Town Set To Award Children’s Beach Concession To New Operator After Bid Opening

Written By: Jason Graziadei | Photography By: Cary Hazlegrove, NantucketStock.com

The Children’s Beach concession stand will have a new operator in the spring, as the town is preparing to award a five-year lease for the municipal property next Wednesday following a bid opening earlier this month. 

A proposal put forward by The Surf LLC, owned by Abby Shaw and Stacey MacEachern, was selected over the bid submitted by the current operator, Rebecca Chapa, who has run the concession as The Hungry Minnow since 2017. 

Shaw and MacEachern also hold the lease for the Surfside Beach concession, which is operated as The Surf, although many people still call it the Surfside Beach Shack. 

While they haven’t settled on a new name for the Children’s Beach concession just yet, Shaw said Thursday that the plan is to offer food similar to what they provide at Surfside, along with breakfast items, soft serve ice cream, knick knacks for kids, and beach chair rentals. 

“We’re kind of shocked,” Shaw said of the news that they will be awarded the lease for the concession. “Stacey and I are super excited. We didn’t think we were going to get it. The menu will be similar to Surfside, and we want to bring back breakfast down there.”

The concession will reopen sometime around Memorial Day, Shaw said, and will be open everyday during the season with the hours likely to be 8 a.m. to sunset, although that isn’t yet final. 

Shaw and MacEachern’s bid for the concession calls for them to pay the town $138,144 over the five-year lease (an average of $27,628 annually), plus 3 percent over any gross revenue above $100,000 each season. The Select Board will consider approving the lease next Wednesday evening at its regularly scheduled meeting.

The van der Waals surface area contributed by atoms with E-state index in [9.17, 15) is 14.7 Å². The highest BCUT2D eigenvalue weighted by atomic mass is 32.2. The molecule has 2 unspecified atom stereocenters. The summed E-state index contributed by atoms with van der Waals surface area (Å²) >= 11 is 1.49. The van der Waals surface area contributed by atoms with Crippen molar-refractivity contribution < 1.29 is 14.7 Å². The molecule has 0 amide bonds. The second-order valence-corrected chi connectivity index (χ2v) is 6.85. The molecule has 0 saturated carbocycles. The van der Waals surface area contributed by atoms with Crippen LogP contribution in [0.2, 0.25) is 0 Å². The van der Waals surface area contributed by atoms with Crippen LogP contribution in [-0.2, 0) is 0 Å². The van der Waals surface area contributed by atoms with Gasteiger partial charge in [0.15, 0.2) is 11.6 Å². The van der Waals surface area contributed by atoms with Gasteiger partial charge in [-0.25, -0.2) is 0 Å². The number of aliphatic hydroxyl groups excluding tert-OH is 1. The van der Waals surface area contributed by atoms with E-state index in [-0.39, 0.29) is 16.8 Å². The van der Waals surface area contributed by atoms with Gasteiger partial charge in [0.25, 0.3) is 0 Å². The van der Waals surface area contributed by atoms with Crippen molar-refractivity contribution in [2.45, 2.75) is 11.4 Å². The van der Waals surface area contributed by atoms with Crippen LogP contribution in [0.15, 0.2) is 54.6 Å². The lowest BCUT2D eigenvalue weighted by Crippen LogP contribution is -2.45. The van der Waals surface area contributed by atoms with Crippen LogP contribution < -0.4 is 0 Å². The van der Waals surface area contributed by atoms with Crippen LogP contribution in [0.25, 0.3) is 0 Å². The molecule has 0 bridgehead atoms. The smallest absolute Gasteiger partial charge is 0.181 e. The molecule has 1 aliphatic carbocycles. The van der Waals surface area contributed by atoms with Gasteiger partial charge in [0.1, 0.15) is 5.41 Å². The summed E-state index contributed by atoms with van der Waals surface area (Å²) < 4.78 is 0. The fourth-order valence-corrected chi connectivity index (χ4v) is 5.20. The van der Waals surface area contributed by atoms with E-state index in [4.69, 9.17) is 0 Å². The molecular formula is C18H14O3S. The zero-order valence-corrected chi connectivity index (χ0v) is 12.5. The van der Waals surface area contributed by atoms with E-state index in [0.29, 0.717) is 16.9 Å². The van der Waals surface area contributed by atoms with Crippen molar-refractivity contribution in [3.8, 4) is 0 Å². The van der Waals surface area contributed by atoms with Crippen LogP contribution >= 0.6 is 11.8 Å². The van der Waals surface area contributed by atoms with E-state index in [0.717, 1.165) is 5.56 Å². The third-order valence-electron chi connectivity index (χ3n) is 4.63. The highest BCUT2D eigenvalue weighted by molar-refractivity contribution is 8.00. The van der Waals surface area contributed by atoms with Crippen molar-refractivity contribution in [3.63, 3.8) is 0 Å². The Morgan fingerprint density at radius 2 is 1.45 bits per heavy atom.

For Chapa, the news that she would not be awarded the lease and or be able to continue operating The Hungry Minnow was disappointing, and she expressed frustration with the town’s process for reviewing the proposals. 

“After you put five years of your life into something, I was really disappointed to hear that I didn’t get it,” Chapa said. “The process itself is flawed. I wish that they would think about giving the existing concessionaire the first right of refusal unless there’s something egregiously wrong, especially after the two years of COVID. That was not an option – I understand that’s the (state procurement) law, but it wasn’t even discussed.”

The process does appear to have been conducted differently than the recent RFP and bid review process for the Jetties Beach concession, which ultimately was awarded back in July to the current operator, The Sandbar. That process featured numerous public meetings of the Jetties Concession RFP Review Committee that were posted to the town’s YouTube page. It doesn’t appear as though the Children’s Beach concession process was conducted in that fashion, Chapa said. 

“I’m just bummed about the whole process and the transparency of it,” Chapa said. “There was a whole committee created to discuss the recommendations for Jetties that was sent to the Select Board and that was voted on. The public was given the proposals. That was not part of the Children’s Beach concession. So I’m disappointed. It’s been a labor of love for five years.”

Chapa added that she will be holding a closing sale today at Children’s Beach from 10 a.m. to 4 p.m. to clear out all of her inventory.

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